The Night Out: Cirque Du Freak: The Vampires Assistant (2009), or No, That’s Bullshit

24 10 2009

John C. Reilly is my guy. Anything that guy does is pure gold for me. Whether it’s the pointed drama of Hard Eight or the unrivaled insanity of Step Brothers, he just has such a range of emotions. Recently, he’s been hitting the comedy films, and I’ve yet to see him in anything over the past 5 years that has been anything approaching serious, but if you go back to the late 90s and early 00s, you’ll see he has a lot to offer as a serious performer. The character he plays in today’s film, Cirque du Freak: The Vampire’s Assistant, is a step in that serious direction, falling somewhere between serious vampire and tongue-in-cheek pastiche. It’s a better film than I thought it would be, but only because of Reilly’s uncanny ability to make anything impeccably entertaining.

Basically, we’re taken to the land of Anytown, USA, where we meet Darren, a young man in high school who has made it his drive in life to take the path of least resistance. He gets good grades, does what his parents tell him to do, and just has a nominal existence in general. His best friend, Steve, is a little wilder though, with an unstable family past and a slightly more exciting outlook on life. One day the two are walking to class when a weird car rushes by, dropping a flyer to them for a freak show called Cirque du Freak. It sounds like fun, so straight-laced Darren sneaks out the night of the show to go with Steve. What they find is a vivid world of magical circus performers. There’s the man who can eat anything, the woman who can regenerate her own limbs, the boy with snake skin. The real stand-out performer though is a man who one of the boys recognizes as a vampire, named Larten Crepsley. He does a strange act with a one-of-a-kind giant spider that captures both of their imaginations.

When the show ends, Darren, who is revealed to be in love with spiders, concocts a plan to steal the giant spider and take it home for, I dunno, bug stuff. But before he can, Crepsley returns to the dressing room where he kept the spider and entertains two guests. One of them is Gavner, a vampire like himself, and the other is Steve, who busts in and demands in a frenzy for Crepsley to change him into a vampire. Crepsley chides him for bursting in, but tests him to see if he has what it takes to be like him, a test that Steve fails (he tells him his blood is “bad”, although I don’t know what that means). Steve is crestfallen and angered, and he vows vengeance on Crepsley. Crepsley scoffs at the idea, and sends him packing. Darren sees the whole thing before running off with the spider, and confronts Steve about it the next day at school. It all culminates when the giant spider escapes Darren’s bag at school (??) and bites Steve, who wants to kill the spider. He falls into a coma, and it seems there’s nothing to be done. But Darren knows that Crepsley must have an antidote, so he risks the vampire’s wrath to save his friend.

And Crepsley does indeed have an antidote, but the price for it is high; he is to become Crepsley’s assistant, a half-vampire who can do things for him in the daylight that a full vampire couldn’t. For this, he must live with Crepsley in the Cirque du Freak, fake his death to his family and friends, and learn the ways of the vampire. A steep tax, but Darren agrees for the sake of his friend, and he is thrust into a world he never even imagined; a world of magic, intrigue, passion, and murder that will change his outlook on life forever.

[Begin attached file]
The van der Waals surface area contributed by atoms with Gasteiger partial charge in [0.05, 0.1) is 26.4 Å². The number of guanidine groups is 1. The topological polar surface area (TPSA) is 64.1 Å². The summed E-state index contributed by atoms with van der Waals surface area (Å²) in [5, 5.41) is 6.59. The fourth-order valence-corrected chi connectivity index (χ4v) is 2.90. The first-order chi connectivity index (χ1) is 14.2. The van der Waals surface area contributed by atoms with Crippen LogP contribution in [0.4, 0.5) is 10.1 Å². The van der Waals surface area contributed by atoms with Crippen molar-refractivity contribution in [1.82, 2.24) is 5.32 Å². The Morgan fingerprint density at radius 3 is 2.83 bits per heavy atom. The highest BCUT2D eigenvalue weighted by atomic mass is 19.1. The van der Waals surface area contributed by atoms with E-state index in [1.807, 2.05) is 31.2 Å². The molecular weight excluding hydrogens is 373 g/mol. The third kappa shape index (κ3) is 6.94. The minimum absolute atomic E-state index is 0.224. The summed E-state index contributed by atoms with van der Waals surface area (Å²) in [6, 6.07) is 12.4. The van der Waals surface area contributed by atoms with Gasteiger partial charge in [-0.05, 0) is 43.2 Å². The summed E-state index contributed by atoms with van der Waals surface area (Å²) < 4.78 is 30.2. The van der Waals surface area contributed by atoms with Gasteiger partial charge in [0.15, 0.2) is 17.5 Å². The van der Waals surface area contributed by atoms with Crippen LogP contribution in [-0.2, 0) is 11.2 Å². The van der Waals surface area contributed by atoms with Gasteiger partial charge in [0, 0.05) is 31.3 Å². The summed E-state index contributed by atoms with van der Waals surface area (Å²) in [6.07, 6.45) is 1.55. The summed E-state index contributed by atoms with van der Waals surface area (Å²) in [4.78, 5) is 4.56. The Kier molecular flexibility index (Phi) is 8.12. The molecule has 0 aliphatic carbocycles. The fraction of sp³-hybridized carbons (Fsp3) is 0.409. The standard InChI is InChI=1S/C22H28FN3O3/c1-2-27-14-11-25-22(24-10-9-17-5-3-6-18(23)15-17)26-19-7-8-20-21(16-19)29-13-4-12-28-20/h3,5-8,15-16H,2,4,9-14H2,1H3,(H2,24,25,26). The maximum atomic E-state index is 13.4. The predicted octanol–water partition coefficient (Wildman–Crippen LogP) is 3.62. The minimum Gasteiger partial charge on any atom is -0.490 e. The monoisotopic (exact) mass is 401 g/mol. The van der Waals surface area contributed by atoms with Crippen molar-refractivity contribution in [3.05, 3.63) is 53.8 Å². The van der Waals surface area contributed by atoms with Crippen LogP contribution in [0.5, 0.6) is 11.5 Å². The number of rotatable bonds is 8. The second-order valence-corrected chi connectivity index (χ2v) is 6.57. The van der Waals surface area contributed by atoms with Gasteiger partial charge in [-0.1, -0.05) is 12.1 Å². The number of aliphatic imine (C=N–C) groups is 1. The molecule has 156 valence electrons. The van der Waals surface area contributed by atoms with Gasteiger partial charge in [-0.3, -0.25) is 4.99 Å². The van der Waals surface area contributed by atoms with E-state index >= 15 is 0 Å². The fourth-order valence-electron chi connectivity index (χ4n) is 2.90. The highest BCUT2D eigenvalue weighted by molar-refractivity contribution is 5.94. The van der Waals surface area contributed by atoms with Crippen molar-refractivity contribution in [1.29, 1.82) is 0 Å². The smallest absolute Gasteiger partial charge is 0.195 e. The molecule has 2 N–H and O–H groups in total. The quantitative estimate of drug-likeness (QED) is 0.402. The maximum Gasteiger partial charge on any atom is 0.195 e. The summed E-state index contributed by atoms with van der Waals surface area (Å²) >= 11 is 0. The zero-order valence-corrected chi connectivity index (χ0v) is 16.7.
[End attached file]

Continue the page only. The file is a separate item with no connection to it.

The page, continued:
WHEW! This is the beginning of another hopeful franchise, so there is a LOT of back-story to tell. What you really need to know is that there’s a kid who has to do stuff for a vampire and learn the ways of the night, like a vampire Star Wars, or the even more relatable idea of a tub of margarine running errands for a stick of Land O’ Lakes. This is your standard first episode film; there’s lots of exposition, lots of explaining, and lots of characters that will (hopefully) become more useful in later installments. It was marketed as a young adult film, a dark and edgy flick for the PG-13 crowd, but it has an attitude that skips most of the niceties and goes for the jugular, something I like in these humdrum first installments. There is definitely a sense of urgency, something in the hearts and minds of the characters that makes all this somehow breezier than I expected it to be. It still could have used a little autonomy, a little reassurance that what we just watched wasn’t a primer for a future, better movie, but it still had its moments.

I don’t know about you, but I really don’t respond to teen actors very well. They besmirch my mind and dull my sense of what is good and decent. There’s really not much they can do about it either, other than NOT act like pretty-boy wallpaper. Chris Massoglia and Josh Hutcherson are Darren and Steve, and they surely had no real chance of not annoying me, but at least they didn’t act too obnoxiously, with the whole “teens are smarter than adults” angle that puts holes in my cerebellum whenever I hear that squiggly line of thought.